Lou Dobbs: This President sounds pretty desperate, huh?

“The imperial Presidency will not make this determination,” Lou Dobbs says about Barack Obama’s proposal to let the Bush tax rates expire for the top income-tax bracket, “because he has an election [where] he will stand accountable to the American people — and the Republicans who control the House of Representative and his own party are in disagreement with him.”  In other words, Dobbs thinks that yesterday’s statement is nothing more than cheap politics, and with an unhealthy serving of desperation:

Lou Dobbs weighed in on Obama’s latest news on today’s America Live, saying, “For this president to even stand up here, by himself, and say he’s going to raise taxes, first of all ignores the fact that this is a Republican led Congress that is adamantly against raising taxes to their credit and secondly, it ignores the fact that his own party is not participating in this call for taxes.”

He added, “This is a desperate president that finds himself locked up in a, basically, dead heat in battleground states all over the country … he doesn’t know what to do.”

Dobbs said that if President Obama defines rich as $250K in this country, then he has a ‘very sorry understanding of what wealth is in this country.’ He doesn’t think Obama will stand on this issue because he foresees the Democrats and Republicans resisting him.

Dobbs has at least one thing correct in this segment: this will not go anywhere until after the election.  The GOP-controlled House will not agree to this at all, and Senate Democrats balked at it last year.  If Obama wins in November, that might change in the Senate during the rump session that takes place before the end of the year, but it’s not likely to change in the House.  This is nothing more than a cheap distraction from a bad jobs report. As I argue in my column for The Week today, the push now to hike taxes on the investor class means he’ll have to come up with more distractions for later bad jobs reports, too:

This was a big issue in the 2010 midterm elections. Obama and Congressional Democrats insisted on keeping the sunset rule in place, hoping to force Republicans into raising taxes on the upper bracket by keeping the middle-class rates as a bargaining chip. The strategy flopped, however, as Democrats lost 63 House seats in the midterms. Stung by the historic rebuke, Obama and Democrats agreed to a two-year extension shortly after the midterms, averting a massive tax hike.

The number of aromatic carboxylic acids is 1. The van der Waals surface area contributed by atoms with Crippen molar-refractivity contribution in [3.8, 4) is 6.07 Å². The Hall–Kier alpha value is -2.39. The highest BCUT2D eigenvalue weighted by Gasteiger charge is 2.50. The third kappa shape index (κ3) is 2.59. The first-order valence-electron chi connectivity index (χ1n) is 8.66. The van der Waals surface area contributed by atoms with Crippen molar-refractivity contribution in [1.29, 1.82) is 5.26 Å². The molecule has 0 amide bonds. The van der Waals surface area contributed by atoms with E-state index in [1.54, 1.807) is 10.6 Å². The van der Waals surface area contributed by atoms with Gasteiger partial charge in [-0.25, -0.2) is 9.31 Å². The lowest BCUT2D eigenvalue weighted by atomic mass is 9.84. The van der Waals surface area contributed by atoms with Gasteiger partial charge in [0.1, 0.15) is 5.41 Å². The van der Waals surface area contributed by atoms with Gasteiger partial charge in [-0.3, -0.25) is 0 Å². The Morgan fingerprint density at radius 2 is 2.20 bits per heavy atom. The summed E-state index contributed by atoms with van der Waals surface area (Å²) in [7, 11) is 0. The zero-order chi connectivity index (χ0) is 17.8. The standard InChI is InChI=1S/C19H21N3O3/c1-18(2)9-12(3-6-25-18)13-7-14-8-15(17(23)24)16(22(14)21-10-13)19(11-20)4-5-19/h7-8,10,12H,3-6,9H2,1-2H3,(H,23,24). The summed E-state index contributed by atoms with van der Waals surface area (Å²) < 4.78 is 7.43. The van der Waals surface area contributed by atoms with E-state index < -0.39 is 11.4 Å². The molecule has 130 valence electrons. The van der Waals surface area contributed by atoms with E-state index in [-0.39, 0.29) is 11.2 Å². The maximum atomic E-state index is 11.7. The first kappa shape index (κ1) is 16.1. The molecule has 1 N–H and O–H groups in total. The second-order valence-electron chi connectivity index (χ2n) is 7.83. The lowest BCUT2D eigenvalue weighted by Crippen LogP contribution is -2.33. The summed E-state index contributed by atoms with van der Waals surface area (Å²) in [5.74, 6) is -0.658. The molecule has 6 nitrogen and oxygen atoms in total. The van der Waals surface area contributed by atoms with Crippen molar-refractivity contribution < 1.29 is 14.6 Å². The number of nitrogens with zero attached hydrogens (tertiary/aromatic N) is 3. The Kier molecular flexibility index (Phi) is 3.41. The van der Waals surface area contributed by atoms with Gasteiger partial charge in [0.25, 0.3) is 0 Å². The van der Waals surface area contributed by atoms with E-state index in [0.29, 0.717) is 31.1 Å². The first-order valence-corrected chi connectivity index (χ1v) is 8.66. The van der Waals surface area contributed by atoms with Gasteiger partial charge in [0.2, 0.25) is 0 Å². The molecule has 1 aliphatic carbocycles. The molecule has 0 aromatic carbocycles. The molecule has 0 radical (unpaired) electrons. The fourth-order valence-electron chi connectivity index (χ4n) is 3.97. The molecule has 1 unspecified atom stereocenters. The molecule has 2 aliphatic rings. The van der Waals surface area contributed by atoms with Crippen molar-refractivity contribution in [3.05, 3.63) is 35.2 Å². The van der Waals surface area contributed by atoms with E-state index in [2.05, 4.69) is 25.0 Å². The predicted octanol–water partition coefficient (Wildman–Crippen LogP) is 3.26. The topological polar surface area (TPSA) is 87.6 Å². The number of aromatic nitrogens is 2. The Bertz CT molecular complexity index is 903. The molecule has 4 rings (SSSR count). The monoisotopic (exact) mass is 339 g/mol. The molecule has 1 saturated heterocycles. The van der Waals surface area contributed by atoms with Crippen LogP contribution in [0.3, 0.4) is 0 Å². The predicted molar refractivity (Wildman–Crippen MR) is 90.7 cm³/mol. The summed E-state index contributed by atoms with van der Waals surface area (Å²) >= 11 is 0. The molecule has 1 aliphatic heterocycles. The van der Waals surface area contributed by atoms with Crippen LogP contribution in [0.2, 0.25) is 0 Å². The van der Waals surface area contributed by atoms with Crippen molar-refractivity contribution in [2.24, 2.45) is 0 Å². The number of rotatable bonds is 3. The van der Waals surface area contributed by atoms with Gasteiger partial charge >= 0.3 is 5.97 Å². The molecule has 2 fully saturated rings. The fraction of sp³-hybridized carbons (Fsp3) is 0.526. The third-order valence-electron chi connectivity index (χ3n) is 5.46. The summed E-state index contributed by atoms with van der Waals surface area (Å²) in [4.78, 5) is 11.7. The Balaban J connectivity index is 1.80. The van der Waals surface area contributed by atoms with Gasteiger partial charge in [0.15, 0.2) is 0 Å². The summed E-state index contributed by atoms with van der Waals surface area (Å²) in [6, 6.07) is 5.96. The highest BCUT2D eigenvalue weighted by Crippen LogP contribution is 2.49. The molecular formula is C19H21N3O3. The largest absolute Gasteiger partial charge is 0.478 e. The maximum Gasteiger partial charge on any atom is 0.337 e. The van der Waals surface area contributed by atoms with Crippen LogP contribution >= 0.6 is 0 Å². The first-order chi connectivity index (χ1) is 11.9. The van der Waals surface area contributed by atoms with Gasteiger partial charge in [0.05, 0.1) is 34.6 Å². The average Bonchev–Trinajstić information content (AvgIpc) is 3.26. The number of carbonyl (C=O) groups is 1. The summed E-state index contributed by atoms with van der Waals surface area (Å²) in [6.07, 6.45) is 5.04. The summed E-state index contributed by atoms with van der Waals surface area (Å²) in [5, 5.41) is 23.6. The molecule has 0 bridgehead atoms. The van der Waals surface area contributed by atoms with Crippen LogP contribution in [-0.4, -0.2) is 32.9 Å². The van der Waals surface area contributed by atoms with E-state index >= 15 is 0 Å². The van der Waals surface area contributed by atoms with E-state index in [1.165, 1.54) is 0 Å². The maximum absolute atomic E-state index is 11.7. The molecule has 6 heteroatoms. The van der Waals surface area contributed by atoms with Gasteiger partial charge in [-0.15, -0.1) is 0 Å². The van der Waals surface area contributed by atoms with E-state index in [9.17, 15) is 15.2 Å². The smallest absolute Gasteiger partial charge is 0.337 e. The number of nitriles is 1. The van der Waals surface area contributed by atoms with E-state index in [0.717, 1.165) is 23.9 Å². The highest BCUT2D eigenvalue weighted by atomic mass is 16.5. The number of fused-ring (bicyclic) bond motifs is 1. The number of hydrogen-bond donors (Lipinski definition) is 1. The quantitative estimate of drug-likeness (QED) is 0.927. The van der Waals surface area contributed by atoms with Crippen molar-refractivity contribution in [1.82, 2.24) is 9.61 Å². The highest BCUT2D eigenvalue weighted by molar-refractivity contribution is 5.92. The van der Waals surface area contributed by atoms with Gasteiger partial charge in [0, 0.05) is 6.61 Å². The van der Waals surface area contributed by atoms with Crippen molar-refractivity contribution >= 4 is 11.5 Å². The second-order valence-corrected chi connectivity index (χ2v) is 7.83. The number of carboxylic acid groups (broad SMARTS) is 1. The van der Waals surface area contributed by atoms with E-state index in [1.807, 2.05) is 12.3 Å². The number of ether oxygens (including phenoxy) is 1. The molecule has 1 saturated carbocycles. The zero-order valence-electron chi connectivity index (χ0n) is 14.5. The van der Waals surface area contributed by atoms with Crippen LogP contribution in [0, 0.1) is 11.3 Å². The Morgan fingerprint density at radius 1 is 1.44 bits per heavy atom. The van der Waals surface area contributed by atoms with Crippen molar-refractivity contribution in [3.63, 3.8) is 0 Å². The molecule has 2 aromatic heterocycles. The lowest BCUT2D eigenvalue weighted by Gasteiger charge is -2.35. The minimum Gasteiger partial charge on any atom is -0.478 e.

And a tax hike is exactly what would have taken place. All four of the middle-income brackets charged 3 percentage points more before the EGTRRA and JGTRRA fully took effect in the 2003 tax year. Middle-class families got a real tax cut at that time — plus the ability to plan for the future as the rates were locked in at least until 2010. That helped unlock consumer spending in 2003 and 2004, leading to an economic boost and job-creation bonanza. Americans who see the rates increase at the end of this year will call that a tax hike — and will have less money to spend as a result.

The cut is now almost a decade old for most Americans. However, Obama seems to have difficulty realizing this. In his speech yesterday, he wants to take credit for extending tax cuts — and only for another year…

Finally, this comes on the heels of a bad jobs report for June, the third straight flop for Obama on jobs and the economy. Obama obviously wants to change the subject from the worst post-WWII U.S. recovery, which has produced an embarrassing 65,200-jobs-per-month average over its 37 months, to conduct more class warfare and promote Obama’s soak-the-rich populism. However, pushing for tax hikes in the middle of an economic downturn will almost certainly backfire as investors take more steps to shelter income and capital rather than put it to use in job-creating activities and investments. Not only is this latest attempt at a distraction unlikely to last past the next bad jobs report, it’s all but certain to guarantee more of them.

Raising taxes is a bad policy, but Obama thinks it makes for good politics.  He might be right in the short run, but he’s been stumping for the class-warfare approach for almost a year now, and it’s not moving the needle at all for him. With the job market starting to move toward contraction, Obama should be looking for ways to get capital into the game, but instead his hostility will have capital seeking shelter — and the jobs market will move further toward contraction as a result.

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